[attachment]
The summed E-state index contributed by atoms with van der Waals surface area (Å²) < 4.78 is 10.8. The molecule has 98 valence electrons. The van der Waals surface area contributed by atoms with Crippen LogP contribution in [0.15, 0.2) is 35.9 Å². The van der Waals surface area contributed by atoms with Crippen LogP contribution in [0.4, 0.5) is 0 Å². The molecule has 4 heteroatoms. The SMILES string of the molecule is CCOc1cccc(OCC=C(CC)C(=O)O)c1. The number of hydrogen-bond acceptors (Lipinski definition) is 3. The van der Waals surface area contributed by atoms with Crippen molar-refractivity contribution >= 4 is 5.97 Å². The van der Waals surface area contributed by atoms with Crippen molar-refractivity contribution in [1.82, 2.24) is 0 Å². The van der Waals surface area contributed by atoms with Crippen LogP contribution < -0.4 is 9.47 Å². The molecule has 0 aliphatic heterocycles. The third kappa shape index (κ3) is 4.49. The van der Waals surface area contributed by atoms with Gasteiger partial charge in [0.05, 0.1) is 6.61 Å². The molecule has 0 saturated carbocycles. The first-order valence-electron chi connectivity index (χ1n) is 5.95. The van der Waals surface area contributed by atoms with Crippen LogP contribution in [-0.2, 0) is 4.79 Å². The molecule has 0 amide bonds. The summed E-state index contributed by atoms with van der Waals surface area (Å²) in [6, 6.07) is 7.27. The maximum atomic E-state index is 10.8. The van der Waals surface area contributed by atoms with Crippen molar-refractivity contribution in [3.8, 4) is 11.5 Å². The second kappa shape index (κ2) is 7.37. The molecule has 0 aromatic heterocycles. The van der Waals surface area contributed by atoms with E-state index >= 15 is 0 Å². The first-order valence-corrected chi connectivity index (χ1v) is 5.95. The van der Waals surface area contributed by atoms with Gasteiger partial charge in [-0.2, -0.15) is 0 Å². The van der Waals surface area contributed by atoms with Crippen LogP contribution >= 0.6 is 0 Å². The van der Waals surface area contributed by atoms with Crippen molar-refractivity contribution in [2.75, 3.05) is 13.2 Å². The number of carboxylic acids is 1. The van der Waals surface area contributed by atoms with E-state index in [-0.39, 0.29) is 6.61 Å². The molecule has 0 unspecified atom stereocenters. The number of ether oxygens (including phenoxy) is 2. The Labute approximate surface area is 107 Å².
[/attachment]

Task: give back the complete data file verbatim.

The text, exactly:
The summed E-state index contributed by atoms with van der Waals surface area (Å²) < 4.78 is 10.8. The molecule has 98 valence electrons. The van der Waals surface area contributed by atoms with Crippen LogP contribution in [0.15, 0.2) is 35.9 Å². The van der Waals surface area contributed by atoms with Crippen LogP contribution in [0.4, 0.5) is 0 Å². The molecule has 4 heteroatoms. The SMILES string of the molecule is CCOc1cccc(OCC=C(CC)C(=O)O)c1. The number of hydrogen-bond acceptors (Lipinski definition) is 3. The van der Waals surface area contributed by atoms with Crippen molar-refractivity contribution >= 4 is 5.97 Å². The van der Waals surface area contributed by atoms with Crippen molar-refractivity contribution in [1.82, 2.24) is 0 Å². The van der Waals surface area contributed by atoms with Crippen LogP contribution < -0.4 is 9.47 Å². The molecule has 0 aliphatic heterocycles. The third kappa shape index (κ3) is 4.49. The van der Waals surface area contributed by atoms with Gasteiger partial charge in [0.05, 0.1) is 6.61 Å². The molecule has 0 saturated carbocycles. The first-order valence-electron chi connectivity index (χ1n) is 5.95. The van der Waals surface area contributed by atoms with Crippen LogP contribution in [-0.2, 0) is 4.79 Å². The molecule has 0 amide bonds. The summed E-state index contributed by atoms with van der Waals surface area (Å²) in [6, 6.07) is 7.27. The maximum atomic E-state index is 10.8. The van der Waals surface area contributed by atoms with Crippen molar-refractivity contribution in [3.8, 4) is 11.5 Å². The second kappa shape index (κ2) is 7.37. The molecule has 0 aromatic heterocycles. The van der Waals surface area contributed by atoms with E-state index >= 15 is 0 Å². The first-order valence-corrected chi connectivity index (χ1v) is 5.95. The van der Waals surface area contributed by atoms with Gasteiger partial charge in [-0.2, -0.15) is 0 Å². The van der Waals surface area contributed by atoms with Crippen LogP contribution >= 0.6 is 0 Å². The van der Waals surface area contributed by atoms with Crippen molar-refractivity contribution in [2.75, 3.05) is 13.2 Å². The number of carboxylic acids is 1. The van der Waals surface area contributed by atoms with E-state index in [-0.39, 0.29) is 6.61 Å². The molecule has 0 unspecified atom stereocenters. The number of ether oxygens (including phenoxy) is 2. The Labute approximate surface area is 107 Å².